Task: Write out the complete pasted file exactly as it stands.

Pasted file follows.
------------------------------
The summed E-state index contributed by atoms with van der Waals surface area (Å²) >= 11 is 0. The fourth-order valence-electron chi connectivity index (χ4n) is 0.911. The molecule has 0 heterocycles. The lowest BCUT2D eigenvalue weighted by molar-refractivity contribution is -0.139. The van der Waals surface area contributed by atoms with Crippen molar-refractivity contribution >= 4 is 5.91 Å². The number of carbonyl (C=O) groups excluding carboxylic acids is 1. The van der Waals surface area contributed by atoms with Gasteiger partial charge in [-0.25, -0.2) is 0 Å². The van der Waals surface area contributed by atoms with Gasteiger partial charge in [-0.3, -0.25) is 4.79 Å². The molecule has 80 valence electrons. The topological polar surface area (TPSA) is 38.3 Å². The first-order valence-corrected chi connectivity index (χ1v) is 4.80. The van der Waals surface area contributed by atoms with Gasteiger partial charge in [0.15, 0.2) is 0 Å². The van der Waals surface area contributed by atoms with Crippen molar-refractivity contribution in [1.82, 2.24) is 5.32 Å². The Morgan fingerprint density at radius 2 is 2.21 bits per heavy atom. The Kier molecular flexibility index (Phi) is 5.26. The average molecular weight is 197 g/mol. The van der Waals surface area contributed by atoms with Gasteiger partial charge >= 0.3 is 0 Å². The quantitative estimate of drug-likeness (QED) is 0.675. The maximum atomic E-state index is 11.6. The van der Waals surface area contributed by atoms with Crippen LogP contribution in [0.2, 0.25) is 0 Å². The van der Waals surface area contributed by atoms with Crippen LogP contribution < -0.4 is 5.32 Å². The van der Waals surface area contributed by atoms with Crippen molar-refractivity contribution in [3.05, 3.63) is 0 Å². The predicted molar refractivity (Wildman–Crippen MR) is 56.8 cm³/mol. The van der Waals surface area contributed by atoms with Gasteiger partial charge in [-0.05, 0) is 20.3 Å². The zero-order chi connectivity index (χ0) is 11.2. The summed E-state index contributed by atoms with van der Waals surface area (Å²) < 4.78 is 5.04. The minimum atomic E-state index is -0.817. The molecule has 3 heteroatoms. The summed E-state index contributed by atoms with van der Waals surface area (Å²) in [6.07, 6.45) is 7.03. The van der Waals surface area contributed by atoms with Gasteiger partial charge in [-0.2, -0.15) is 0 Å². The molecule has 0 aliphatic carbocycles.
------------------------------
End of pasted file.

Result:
The summed E-state index contributed by atoms with van der Waals surface area (Å²) >= 11 is 0. The fourth-order valence-electron chi connectivity index (χ4n) is 0.911. The molecule has 0 heterocycles. The lowest BCUT2D eigenvalue weighted by molar-refractivity contribution is -0.139. The van der Waals surface area contributed by atoms with Crippen molar-refractivity contribution >= 4 is 5.91 Å². The number of carbonyl (C=O) groups excluding carboxylic acids is 1. The van der Waals surface area contributed by atoms with Gasteiger partial charge in [-0.25, -0.2) is 0 Å². The van der Waals surface area contributed by atoms with Gasteiger partial charge in [-0.3, -0.25) is 4.79 Å². The molecule has 80 valence electrons. The topological polar surface area (TPSA) is 38.3 Å². The first-order valence-corrected chi connectivity index (χ1v) is 4.80. The van der Waals surface area contributed by atoms with Gasteiger partial charge in [0.15, 0.2) is 0 Å². The van der Waals surface area contributed by atoms with Crippen molar-refractivity contribution in [1.82, 2.24) is 5.32 Å². The Morgan fingerprint density at radius 2 is 2.21 bits per heavy atom. The Kier molecular flexibility index (Phi) is 5.26. The average molecular weight is 197 g/mol. The van der Waals surface area contributed by atoms with Gasteiger partial charge >= 0.3 is 0 Å². The quantitative estimate of drug-likeness (QED) is 0.675. The maximum atomic E-state index is 11.6. The van der Waals surface area contributed by atoms with Crippen LogP contribution in [0.2, 0.25) is 0 Å². The van der Waals surface area contributed by atoms with Crippen LogP contribution < -0.4 is 5.32 Å². The van der Waals surface area contributed by atoms with Crippen molar-refractivity contribution in [3.05, 3.63) is 0 Å². The predicted molar refractivity (Wildman–Crippen MR) is 56.8 cm³/mol. The van der Waals surface area contributed by atoms with Gasteiger partial charge in [-0.05, 0) is 20.3 Å². The zero-order chi connectivity index (χ0) is 11.2. The summed E-state index contributed by atoms with van der Waals surface area (Å²) < 4.78 is 5.04. The minimum atomic E-state index is -0.817. The molecule has 3 heteroatoms. The summed E-state index contributed by atoms with van der Waals surface area (Å²) in [6.07, 6.45) is 7.03. The van der Waals surface area contributed by atoms with Gasteiger partial charge in [-0.2, -0.15) is 0 Å². The molecule has 0 aliphatic carbocycles.